«Take Shelley’s stanza —

We look before and after,
And pine for what is not:
Our sincerest laughter
With some pain is fraught;
Our sweetest songs are those that tell of saddest thought.

This is perfect poetry with the most exquisite melody and beauty of wording and an unsurpassable poignancy of pathos, but there is no touch or note of the Overhead inspiration: it is the mind and the heart, the vital emotion, working at their highest pitch under the stress of a psychic inspiration. The rhythm is of the same character, a direct, straighforward, lucid and lucent movement welling out limpidly straight from the psychic source.»


To a Skylark

Hail to Thee, blithe Spirit!
Bird thou never wert,
That from Heaven, or near it,
Pourest thy full heart
In profuse strains of unpremeditated art.

Higher still and higher
From the earth thou springest
Like a cloud of fire;
The blue deep thou wingest,
And singing still dost soar, and soaring ever singest.

In the golden lightning
Of the sunken sun,
O’er which clouds are bright’ning,
Thou dost float and run;
Like an unbodied joy whose race is just begun.

The pale purple even
Melts around thy flight;
Like a star of Heaven,
In the broad daylight
Thou art unseen, but yet I hear thy shrill delight,

Keen as are the arrows
Of that silver sphere,
Whose intense lamp narrows
In the white dawn clear
Until we hardly see — we feel that it is there.

All the earth and air
With thy voice is loud,
As, when night is bare,
From one lovely cloud
The moon rains out her beam, and Heaven is overflow’d.

What thou art we know not;
What is most like thee?
From rainbow clouds there flow not
Drops so bright to see
As from thy presence showers a rain of melody.

Like a Poet hidden
In the light of thought,
Singing hymns unbidden,
Till the world is wrought
To sympathy with hopes and fears it heeded not:

Like a high-born maiden
In a palace-tower,
Soothing her love-laden
Soul in secret hour
With music sweet as love, which overflows her bower:

Like a glow-worm golden
In a dell of dew,
Scattering unbeholden
Its aëreal hue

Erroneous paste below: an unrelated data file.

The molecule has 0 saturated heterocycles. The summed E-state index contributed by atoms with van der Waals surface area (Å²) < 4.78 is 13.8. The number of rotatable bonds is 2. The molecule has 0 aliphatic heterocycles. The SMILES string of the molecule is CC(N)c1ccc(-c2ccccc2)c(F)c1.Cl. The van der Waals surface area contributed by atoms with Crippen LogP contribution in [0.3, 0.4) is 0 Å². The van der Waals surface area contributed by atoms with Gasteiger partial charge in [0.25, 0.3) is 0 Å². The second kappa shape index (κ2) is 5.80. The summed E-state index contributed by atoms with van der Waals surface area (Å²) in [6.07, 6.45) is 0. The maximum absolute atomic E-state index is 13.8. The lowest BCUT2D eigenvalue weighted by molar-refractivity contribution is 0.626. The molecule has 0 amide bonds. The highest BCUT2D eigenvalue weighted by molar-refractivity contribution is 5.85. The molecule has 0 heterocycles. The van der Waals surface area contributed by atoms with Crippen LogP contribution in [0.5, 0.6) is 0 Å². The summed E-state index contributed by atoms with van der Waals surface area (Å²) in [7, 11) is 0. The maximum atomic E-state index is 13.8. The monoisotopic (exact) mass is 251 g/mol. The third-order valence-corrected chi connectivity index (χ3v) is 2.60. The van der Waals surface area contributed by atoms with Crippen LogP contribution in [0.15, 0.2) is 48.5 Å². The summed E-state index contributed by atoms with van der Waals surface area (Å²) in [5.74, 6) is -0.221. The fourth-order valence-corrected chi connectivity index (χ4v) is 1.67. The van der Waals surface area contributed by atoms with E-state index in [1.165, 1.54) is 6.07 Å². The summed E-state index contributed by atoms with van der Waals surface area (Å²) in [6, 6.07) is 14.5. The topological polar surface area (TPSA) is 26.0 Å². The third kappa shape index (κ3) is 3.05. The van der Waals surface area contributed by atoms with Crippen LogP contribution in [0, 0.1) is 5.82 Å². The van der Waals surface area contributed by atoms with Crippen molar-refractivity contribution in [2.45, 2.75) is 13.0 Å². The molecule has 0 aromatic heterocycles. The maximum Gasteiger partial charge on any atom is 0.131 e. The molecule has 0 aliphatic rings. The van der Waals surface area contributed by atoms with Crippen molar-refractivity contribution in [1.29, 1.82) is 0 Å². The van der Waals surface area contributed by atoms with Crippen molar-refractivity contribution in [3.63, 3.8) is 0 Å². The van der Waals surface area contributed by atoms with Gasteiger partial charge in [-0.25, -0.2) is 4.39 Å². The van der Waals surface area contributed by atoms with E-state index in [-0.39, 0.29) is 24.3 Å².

Among the flowers and grass, which screen it from the view!

Like a rose embowered
In its own green leaves,
By warm winds deflowered,
Till the scent it gives
Makes faint with too much sweet those heavy-wingèd thieves:

Sound of vernal showers
On the twinkling grass,
Rain-awakened flowers,
All that ever was
Joyous, and clear, and fresh, thy music doth surpass:

Teach us, Spirit or Bird,
What sweet thoughts are thine:
I have never heard
Praise of love or wine
That panted forth a flood of rapture so divine.

Chorus Hymeneal,
Or triumphant chant,
Matched with thine would be all
But an empty vaunt,
A thing wherein we feel there is some hidden want.

What objects are the fountains
Of thy happy strain?
What fields, or waves, or mountains?
What love of thine own kind? what ignorance of pain?

With thy clear keen joyance
Languor cannot be:
Shadow of annoyance
Never came near thee:
Thou lovest — but ne’er knew love’s sad satiety.

Waking or asleep,
Thou of death must deem
Things more true and deep
Than we mortals dream,
Or how could thy notes flow in such a crystal stream?

We look before and after,
And pine for what is not:
Our sincerest laughter
With some pain is fraught;
Our sweetest songs are those that tell of saddest thought.

Yet is we could scorn
Hate, and pride, and fear;
If we were things born
Not so shed a tear,
I know not how thy joy we ever should come near.

Better than all measures
Of delightful sound,
Better than all treasures
That in books are found,
Thy skill to poet were, thou scorner of the ground!

Teach me half the gladness
That thy brain must know,
Such harmonious madness
From my lips would flow
The world should listen then — as I am listening now.